In a battle of wits, could a bird outsmart a kindergartner? Don’t be too quick to say no: One clever young bird solved a problem that has stumped 5-year-old children, according to a new study.
The bird—a New Caledonian crow named Kitty—figured out that dropping rocks in one water-filled tube was the key to raising the water level in another, seemingly unconnected tube, giving her access to a floating morsel of meat. (Read “Minds of Their Own” in National Geographic magazine.)
To solve this problem, Kitty needed to decipher a confusing cause-and-effect relationship, basically akin to figuring out that if you flip a switch on the wall, a ceiling light will turn on.
This mental ability was once thought to be restricted to humans, but causal reasoning—the ability to understand cause and effect—has now been identified in a handful of animals, from chimpanzees to rats.
Crows are the Einsteins of the bird world, renowned for their ability to make tools and solve complex puzzles. (Watch a video of a New Caledonian crow solving problems.)
Their impressive mental capacity was even apparent to the ancient Greeks. In one of Aesop’s fables, a thirsty crow is presented with a dilemma when he cannot reach the water at the bottom of a pitcher. He figures out that the water level rises when he drops pebbles into the pitcher, and many pebbles later he is rewarded with a drink.
As it turns out, there’s some truth to this fictional story. A study published earlier this year reported that New Caledonian crows will place rocks in water-filled tubes if they can’t reach a piece of meat that is attached to a floating cork. (See National Geographic’s photos of brainy animals.)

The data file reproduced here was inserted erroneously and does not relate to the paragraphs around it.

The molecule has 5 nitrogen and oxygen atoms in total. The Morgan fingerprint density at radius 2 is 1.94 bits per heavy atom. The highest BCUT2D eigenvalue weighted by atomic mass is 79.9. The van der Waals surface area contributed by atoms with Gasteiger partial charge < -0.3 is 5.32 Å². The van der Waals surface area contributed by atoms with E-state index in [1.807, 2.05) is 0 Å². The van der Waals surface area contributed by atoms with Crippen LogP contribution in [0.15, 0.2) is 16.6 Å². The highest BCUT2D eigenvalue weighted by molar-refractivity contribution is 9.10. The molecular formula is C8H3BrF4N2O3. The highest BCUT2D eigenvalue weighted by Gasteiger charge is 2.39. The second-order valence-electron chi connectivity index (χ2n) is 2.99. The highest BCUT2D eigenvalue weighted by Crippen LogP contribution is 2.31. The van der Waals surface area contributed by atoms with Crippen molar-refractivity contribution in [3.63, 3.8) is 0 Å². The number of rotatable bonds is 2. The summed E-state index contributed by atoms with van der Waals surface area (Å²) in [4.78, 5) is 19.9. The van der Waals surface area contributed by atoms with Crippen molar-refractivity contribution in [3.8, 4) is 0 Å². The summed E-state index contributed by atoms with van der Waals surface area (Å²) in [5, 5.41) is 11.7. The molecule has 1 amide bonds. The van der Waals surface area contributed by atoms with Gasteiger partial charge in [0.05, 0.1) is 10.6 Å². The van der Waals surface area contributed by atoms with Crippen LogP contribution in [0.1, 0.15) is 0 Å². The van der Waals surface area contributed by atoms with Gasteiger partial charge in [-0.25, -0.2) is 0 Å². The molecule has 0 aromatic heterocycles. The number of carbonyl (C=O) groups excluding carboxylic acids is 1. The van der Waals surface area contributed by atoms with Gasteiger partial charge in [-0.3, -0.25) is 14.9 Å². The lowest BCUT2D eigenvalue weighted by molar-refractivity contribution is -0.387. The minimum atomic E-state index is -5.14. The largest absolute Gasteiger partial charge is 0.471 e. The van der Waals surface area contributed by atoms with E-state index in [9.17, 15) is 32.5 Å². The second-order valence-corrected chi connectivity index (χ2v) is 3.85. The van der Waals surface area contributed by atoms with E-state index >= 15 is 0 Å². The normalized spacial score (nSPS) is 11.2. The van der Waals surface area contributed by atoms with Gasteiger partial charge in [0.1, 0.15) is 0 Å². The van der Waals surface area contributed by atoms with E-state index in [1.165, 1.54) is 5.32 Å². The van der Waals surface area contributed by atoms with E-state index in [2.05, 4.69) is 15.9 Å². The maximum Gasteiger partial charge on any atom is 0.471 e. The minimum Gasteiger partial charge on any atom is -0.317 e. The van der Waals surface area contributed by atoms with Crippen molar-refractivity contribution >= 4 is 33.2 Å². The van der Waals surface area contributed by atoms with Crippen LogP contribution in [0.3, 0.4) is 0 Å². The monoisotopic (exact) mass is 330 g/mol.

And now a new study, funded by the National Geographic Society/Waitt Grants Program and published July 23 in the journal PLOS ONE, extends that work by showing that crows can solve an even more complicated puzzle, figuring out that dropping rocks in one tube raises the water in another tube.
Of the six birds that took the test, only Kitty—a bird caught in the French territory of New Caledonia (map) and briefly kept captive—passed. Incredibly, she was no more than eight months old when she managed that feat.
Smarter Than Children?
When a similar test was given to 64 people in the 4-to-10 age range, the older children passed with flying colors, but most 4- and 5-year-olds couldn’t figure it out, even after multiple trials.
To be fair, the experimental setup given to crows was slightly different than the one given to children, so it’s not known if younger children would be able to pass the exact same test as Kitty.
Regardless, it’s fair to say that Kitty has some rather impressive cognitive abilities, on par with those of humans much older than herself.
John Marzluff, a crow expert at the University of Washington in Seattle who was not involved in the study, agreed: “The remarkable success of some crows at solving difficult problems … is very similar to [individual variation in] the performance of humans.
“I would expect some birds to be stars and others to be slower on the uptake, just as I would expect this of children. That this was the case is important and suggests individual variability in attention, learning ability, focus, and skill exists in crows just as it exists in people,” Marzluff noted by email.
Leveling the Playing Field
New Caledonian crows rarely, if ever, encounter the situation described in Aesop’s fable, but the novelty of the task is not a downside—it’s what makes the study valuable, Logan said.
Choosing a task that crows likely won’t experience in the wild “levels the playing field to compare [cognitive abilities] among species,” including humans, she said. (Related: “Fish as Good as College Students in Numbers Test.”)
“It’s a way of getting at what they know about the world and how they solve problems.”
It also goes to show that being called a birdbrain on the playground isn’t such an insult after all.
More Crow Stories